I often meet with brands from all over the country – mostly big, global brands, but also mid-sized and smaller companies. Here are the two biggest challenges they have with social and digital communications:
1.) Knowledge. When you work at a single company it is difficult to get expertise on areas where you aren’t actively engaged. So if your brand isn’t doing much in social media then it is highly probable that expertise in the medium is severely lacking.
2.) Resources. Communications and marketing departments – even at big companies – are operating with personnel shortages. Most internal teams are stretched thin and no one has the time to suddenly take on social media projects that require strategy, tactics and, above all, time for content creation and community management.
As a result, many brands have stumbled into a social media strategy that looks like somebody dropped a pizza from a three-story building.
It’s a mess.
Someone in product marketing is blogging. Customer service has opened a Twitter page. Communications has a YouTube channel. The marketing department opened a Facebook page. Sometimes these departments don’t even know the other pages exist.
Rarely is there an overall strategy or even a consistent set of guidelines and best practices. Content is sporadic and when other work gets in the way social channels can go dark for long periods of time. Worse is that there is no integration or cooperation among the disparate channels.
That’s why it’s becoming crucial for brands to outsource some or all of their social and digital communications. It has become nearly impossible to do it effectively from the inside only.
Here’s what you get when you hire a PR agency with social media expertise:
- Social Know-how. The rules, regulations and features on the different social media channels are in a constant state of change. Brands need people who understand completely how these social channels operate. Agencies can give you this in spades. They know how to hold a contest on Facebook while adhering to the rigid requirements for doing so. They know how to organize a successful tweet-up. They can do things like UStream an event and integrate it onto an application on Facebook that also features live feeds from Twitter.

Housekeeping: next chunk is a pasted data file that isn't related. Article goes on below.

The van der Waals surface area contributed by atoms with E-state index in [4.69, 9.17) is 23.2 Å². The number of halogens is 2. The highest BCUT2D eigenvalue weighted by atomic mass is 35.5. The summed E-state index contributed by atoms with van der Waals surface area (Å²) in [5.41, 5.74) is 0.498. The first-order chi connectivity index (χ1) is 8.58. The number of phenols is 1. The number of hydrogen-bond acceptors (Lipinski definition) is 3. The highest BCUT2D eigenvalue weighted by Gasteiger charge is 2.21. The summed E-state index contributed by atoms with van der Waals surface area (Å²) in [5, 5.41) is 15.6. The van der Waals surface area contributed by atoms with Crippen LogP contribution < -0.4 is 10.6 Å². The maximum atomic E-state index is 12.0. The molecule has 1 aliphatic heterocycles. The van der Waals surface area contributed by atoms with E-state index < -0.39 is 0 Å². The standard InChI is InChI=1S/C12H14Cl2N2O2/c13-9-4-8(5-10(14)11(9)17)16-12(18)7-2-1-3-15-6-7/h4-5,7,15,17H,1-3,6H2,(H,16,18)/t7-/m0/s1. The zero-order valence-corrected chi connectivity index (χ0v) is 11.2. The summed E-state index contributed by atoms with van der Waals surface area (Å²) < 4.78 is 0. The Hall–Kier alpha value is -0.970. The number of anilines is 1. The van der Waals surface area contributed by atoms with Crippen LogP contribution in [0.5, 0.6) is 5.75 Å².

- Content Creation Kings. One big misconception about social networks like Facebook and Twitter is that content creation is easy. After all how much work can it be to fire off a 140-character sentence? But if you are only using Facebook and Twitter for status updates and tweets then you aren’t fully utilizing the channels. They are both multimedia and interactive platforms with text updates being only part of the equation. Think apps, videos, polls, photos, infographics and how to fully integrate across all platforms.
- Time for the Taking. There’s never enough of it. But when you work with an agency they can also tap into more time by bringing in more people to the table.
- Resources Galore. When you work with an agency – especially a big one – you can tap into all kinds of valuable resources. For example, at Weber Shandwick we have developers on staff that can build webpages and applications, we have Emmy-award winning producers to create videos and UStream events and measurement experts that know how to use the latest technologies to bring you the monitoring and measurement that you need.
- Community Builders. Social media isn’t just about content creation – although many brands think it is. In fact, content creation is really the beginning. Once you put content out on your social channels, people react to it. They share it. They comment on it. They ask questions about it. They love it. They hate it. They mash it up. Bloggers take it. Media publish it. Agencies excel at community management – of interacting and engaging with people as they interact and engage with your content.
- Best Bang for the Buck. In most cases hiring outside consultants is cheaper than making an internal hire.
There are still some social media purists that argue that outsourcing social media isn’t authentic. That brands must produce and manage social media content from the inside.
Nonsense. Brands already outsource a plethora of activities such as legal services, customer service, warehousing, advertising and public relations. Social media is no different.
Would love to hear your take on this. Are you outsourcing social media? Should you be?